‘For northerners by northerners:’ A look back at devolution in Yukon

Yukon was the first territory to sign a devolution agreement in 2003.

It’s been just over a week since the Nunavut government, Nunavut Tunngavik Incorporated and the federal government co-signed the Nunavut Lands and Resources Devolution Agreement.

The agreement gives the territory and its people more control of its natural resources and waterways.

Nunavut is the last of the three territories to sign a devolution agreement, nearly 21 years after Yukon.

Ed Schultz, who was grand chief of the Council of Yukon First Nations (CYFN) at the time the territory signed its agreement, said it’s something he advocated for.

“I think the positive outcome of that has been, I think, better relationships between Yukon First Nations citizens and other Yukoners. I also think that we now have seen a better ability for our local governments,” he said.

According to the federal government’s website, devolution is a “key pillar” of its northern strategy “with the goal of providing Northerners with more control over their own economic and political destiny.”

On Apr. 1, 2003, Yukon became the first territory to take over land and resource management responsibilities. It was the final step in the territory’s devolution process.

That same day, amendments to the federal Yukon Act came into effect, based on the Yukon Northern Affairs Program Devolution Transfer Agreement between the federal government, Yukon government and signatory Indigenous groups.

Prior to Yukon devolution, the federal government, through the then Department of Aboriginal Affairs and Northern Development, was responsible for the majority of natural resources in the territory.

Schultz said in the decades leading up to devolution, there was hostility between Indigenous people and the federal government.

He recalled how during the 1960s and ’70s, First Nations had little power to make autonomous decisions, such as where to build water plants or sublet land. Bureaucracy, he said, would also mean projects were often dragged out for months or even years at a time.

“They ruled your life from cradle to grave, right? I personally hated it,” he said.

Schultz said devolution couldn’t have happened in the territory without the Umbrella Final Agreements (UFA) a decade prior.

The UFA was signed by the federal government, Yukon government and CYFN in 1993.

It set the ball rolling for 11 of territory’s 14 First Nations to move away from the Indian Act, settle their individual Final Agreements and become self-governing.

Just a few years later, devolution negotiations began in 1998.

“Quite frankly it was the First Nations who caused devolution,” Schultz said. “The treaties came first. That was the prerequisite, right? You had to have the treaties. The treaties gave the leverage.”

Ed Schultz was Grand Chief of the Council of Yukon First Nations (CYFN) at the time of Yukon’s devolution agreement. Photo: Sara Connors/APTN

‘For northerners by northerners’

Ken Coats, professor of Indigenous governance at Yukon University, said devolution happened “in the right order” as land claims were largely in the process of being settled before devolution came into effect.

“The Yukon has undergone a political transformation and a renaissance the like of which Canada has never seen,” he said.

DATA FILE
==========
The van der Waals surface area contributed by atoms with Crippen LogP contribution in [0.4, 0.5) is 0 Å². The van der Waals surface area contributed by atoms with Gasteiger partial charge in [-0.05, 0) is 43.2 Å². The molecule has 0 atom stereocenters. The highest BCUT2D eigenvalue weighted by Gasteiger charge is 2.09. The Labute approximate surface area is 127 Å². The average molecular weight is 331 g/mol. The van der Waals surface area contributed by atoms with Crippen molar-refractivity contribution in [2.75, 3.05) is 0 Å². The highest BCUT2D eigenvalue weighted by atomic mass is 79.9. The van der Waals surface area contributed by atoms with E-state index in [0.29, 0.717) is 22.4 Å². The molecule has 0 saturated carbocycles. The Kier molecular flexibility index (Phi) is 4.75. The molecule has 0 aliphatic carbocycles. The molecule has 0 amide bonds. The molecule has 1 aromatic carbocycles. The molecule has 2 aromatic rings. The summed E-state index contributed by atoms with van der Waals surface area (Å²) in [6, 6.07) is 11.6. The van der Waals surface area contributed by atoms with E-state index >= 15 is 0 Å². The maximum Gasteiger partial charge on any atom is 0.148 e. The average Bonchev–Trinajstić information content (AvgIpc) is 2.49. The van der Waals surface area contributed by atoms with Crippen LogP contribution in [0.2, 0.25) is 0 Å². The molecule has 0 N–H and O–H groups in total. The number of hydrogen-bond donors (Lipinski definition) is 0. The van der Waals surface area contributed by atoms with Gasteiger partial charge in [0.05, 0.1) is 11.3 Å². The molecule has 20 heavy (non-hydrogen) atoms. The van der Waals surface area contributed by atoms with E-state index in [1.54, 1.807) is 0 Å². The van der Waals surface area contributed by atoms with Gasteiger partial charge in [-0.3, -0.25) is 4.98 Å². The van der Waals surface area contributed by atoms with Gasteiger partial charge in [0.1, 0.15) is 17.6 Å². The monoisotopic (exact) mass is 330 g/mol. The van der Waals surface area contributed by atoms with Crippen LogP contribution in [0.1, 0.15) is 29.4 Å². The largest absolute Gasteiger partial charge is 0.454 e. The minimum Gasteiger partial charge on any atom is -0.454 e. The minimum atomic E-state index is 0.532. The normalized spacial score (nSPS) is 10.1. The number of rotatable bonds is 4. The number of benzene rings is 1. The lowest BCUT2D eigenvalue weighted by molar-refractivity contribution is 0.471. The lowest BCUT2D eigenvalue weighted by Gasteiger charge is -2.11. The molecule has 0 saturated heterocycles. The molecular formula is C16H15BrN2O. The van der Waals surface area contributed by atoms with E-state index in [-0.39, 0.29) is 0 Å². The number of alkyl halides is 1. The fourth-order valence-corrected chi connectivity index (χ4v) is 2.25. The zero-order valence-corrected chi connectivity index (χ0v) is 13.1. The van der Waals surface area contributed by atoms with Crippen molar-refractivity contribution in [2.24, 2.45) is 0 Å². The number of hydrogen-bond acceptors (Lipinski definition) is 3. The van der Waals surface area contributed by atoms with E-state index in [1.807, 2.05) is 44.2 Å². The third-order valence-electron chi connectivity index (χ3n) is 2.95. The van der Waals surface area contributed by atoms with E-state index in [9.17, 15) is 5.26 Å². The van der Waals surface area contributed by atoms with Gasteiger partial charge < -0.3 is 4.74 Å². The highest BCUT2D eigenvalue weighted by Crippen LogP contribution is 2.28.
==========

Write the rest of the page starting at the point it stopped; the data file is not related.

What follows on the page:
“(Now it’s) northern decisions made for northerners by northerners. That’s a major, major transition. One that quite frankly, if you go back 40, 50 years, you would’ve thought unlikely. Yet, here it is.”

Coates said after the territory obtained responsible government in 1979, it began to administer its own affairs, though it did not yet have full powers.

He said that meant federal departments like education and healthcare were already being administered by the territory at the time of devolution.

Coates was quick to point out the territory still requires federal backing to pay for the cost of its programs and services.

“Without a fiscal framework that we have in place, which means these are some of the most heavily subsidized societies on earth, then it’s really hard to imagine the Yukon being as prosperous and successful as it is,” he said.

“We’re a government-dependent economy and a government-dependent society. It’s not a bad thing, but it relies very much on the federal government still looking at us favorably.”

Almost two decades later, he said devolution in the territory was nearly “seamless.”

“The First Nations treaties are still there. They’re intact. Their self-government is respected and honored. The role of the federal government in sort of equalizing the realities of Canada is still there. They’re still paying money for housing and things of that sort. So, we just got more control locally.”

Read More:

           Nunavut signs historic agreement to take control of land, waterways and mineral rights

Canada and Nunavut sign devolution agreement, here’s what it means

Retired senator says Nunavut on its way to achieving government powers similar to provinces

In 2012, amendments were made to resource revenue-sharing arrangements under the Yukon Northern Affairs Program Devolution Transfer Agreement and the 1993 Canada-Yukon Oil and Gas Accord.

The amendments ensure a greater portion of the revenues generated from the mining and resource economy in Yukon are available for use in the territory.

Schultz said while devolution didn’t happen overnight, it allowed for the territorial government and First Nations to work together in a co-management regime.

“Now it’s a requirement for Yukon government and Canada to actually respect our rights that are protected in those treaties, our system of governance, and to ensure that to the best degree possible, that when development is done, that it’s done in a manner consistent with those agreements and protects the rights of that we have as Indigenous peoples,” he said.

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